Immuno-oncology is one of the most exciting areas of modern cancer research. CReSt theme lead Prof. Awen Gallimore explains how Wales-based innovation could help to unlock the next generation of immunotherapies.
For many years, we didn’t appreciate just how powerful the immune system can be in fighting cancer. It was thought that because cancer represents abnormal growth of normal cells in the body, that the immune system didn’t really notice it and so allowed it to grow unchecked.
But in the last couple of decades it’s become apparent through research that, actually, the immune system can see cancer. When cancers grow, they put up barriers and use clever tricks to hide themselves from the attention of the immune system. It’s these barriers and disguises that means the immune system can’t do its job properly.
As immunotherapy-focused researchers, we’re trying to work out what those barriers and disguises are. If we can understand them, we can break them down.
By understanding this basic science, suddenly there are a whole host of possibilities on offer to exploit the immune system for better cancer treatments. This is an exciting new advance; it’s something that we’ve only really started to understand in the last 20 years. And we’ve realised that we still only understand a small part of the puzzle.
But even this small bit has enabled us to do a lot. We can only imagine what’s left to understand and what that might unlock in terms of lifesaving new treatments.
In Wales there is a lot of work going into understanding what the immune system ‘sees’ in the context of a successful immunotherapy. What bits of cancer cells is the immune system recognising? How can we break down the barriers and disguises so that cancer can be killed? One exciting avenue is the development of so called ‘smart viruses’ that are being engineered in the lab of Prof Alan Parker. Once disease causing agents, these ‘smart viruses’ are engineered not to make us sick, but instead to hunt out and infect cancerous cells. In doing so, they remove the disguises that these cancer cells adopt to ‘hide’ from our immune system. These viruses, developed in Cardiff, are on course to be tested in patients in clinical trials in 2024.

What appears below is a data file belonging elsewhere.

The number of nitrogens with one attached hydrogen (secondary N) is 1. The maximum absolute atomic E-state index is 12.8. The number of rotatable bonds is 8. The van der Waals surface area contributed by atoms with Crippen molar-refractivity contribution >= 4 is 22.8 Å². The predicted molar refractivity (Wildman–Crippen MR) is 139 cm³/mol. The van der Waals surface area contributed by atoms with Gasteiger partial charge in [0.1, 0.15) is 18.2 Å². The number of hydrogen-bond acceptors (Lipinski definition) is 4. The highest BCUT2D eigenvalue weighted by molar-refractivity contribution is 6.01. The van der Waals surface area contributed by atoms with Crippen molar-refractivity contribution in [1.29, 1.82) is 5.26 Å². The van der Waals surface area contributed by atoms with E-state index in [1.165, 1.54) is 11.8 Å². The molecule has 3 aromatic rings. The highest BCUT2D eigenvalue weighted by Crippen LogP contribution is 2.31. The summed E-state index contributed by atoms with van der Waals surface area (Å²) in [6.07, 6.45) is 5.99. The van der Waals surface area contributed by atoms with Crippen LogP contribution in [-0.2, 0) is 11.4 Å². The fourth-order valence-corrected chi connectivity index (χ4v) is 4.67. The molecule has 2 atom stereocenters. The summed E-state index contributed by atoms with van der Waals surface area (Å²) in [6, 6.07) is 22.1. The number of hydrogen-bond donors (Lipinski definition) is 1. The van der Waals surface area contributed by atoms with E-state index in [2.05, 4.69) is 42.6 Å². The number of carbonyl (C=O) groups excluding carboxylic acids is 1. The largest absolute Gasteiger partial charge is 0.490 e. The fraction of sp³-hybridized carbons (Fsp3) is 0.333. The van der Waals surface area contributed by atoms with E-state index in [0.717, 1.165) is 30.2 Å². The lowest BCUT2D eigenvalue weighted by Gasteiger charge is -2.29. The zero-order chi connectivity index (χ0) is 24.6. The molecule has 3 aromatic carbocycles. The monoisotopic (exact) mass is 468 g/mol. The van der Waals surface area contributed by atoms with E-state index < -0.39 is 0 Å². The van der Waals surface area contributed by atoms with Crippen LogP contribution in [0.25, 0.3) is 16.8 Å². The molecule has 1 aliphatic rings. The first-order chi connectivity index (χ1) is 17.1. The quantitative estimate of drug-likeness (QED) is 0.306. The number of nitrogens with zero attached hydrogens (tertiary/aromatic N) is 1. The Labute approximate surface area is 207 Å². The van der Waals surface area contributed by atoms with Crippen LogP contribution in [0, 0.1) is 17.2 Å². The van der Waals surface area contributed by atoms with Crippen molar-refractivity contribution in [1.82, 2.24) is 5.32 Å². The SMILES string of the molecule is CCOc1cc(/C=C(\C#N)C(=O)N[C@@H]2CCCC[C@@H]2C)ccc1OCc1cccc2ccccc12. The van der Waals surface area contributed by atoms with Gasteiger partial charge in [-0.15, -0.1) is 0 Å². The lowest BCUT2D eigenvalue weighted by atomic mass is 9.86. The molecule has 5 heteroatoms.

In a different approach, Prof Andrew Godkin is testing whether a drug, usually used for chemotherapy, can be used at much lower and less toxic doses for the purpose of galvanising the immune system into anti-cancer action. He’ll be starting a 500-patient study in Cardiff soon, funded by Cancer Research Wales. If this works, it’ll open up exciting possibilities for well-tolerated, effective and cheap treatments to prevent recurrence of colorectal cancer. These are just a couple of examples of the innovation and new studies coming from Wales, that can be exploited for the next generation of immunotherapies.
As the Wales Cancer Research Strategy (CReSt) unfolds, we want to build our profile as significant contributors in the immuno-oncology field. Our focus will be building in mechanisms to accelerate the process of taking our research from the laboratory bench into the clinic. Our discovery science is exciting and innovative and cancer patients are treated here in Cardiff, so we hope to achieve an acceleration of research across that pathway in the next few years.
We hope that CReSt will help to build our workforce in cancer immunology, so that we can appoint more early-career clinical and non-clinical researchers, integrate them into this field and help to accelerate that process from the bench to the bedside.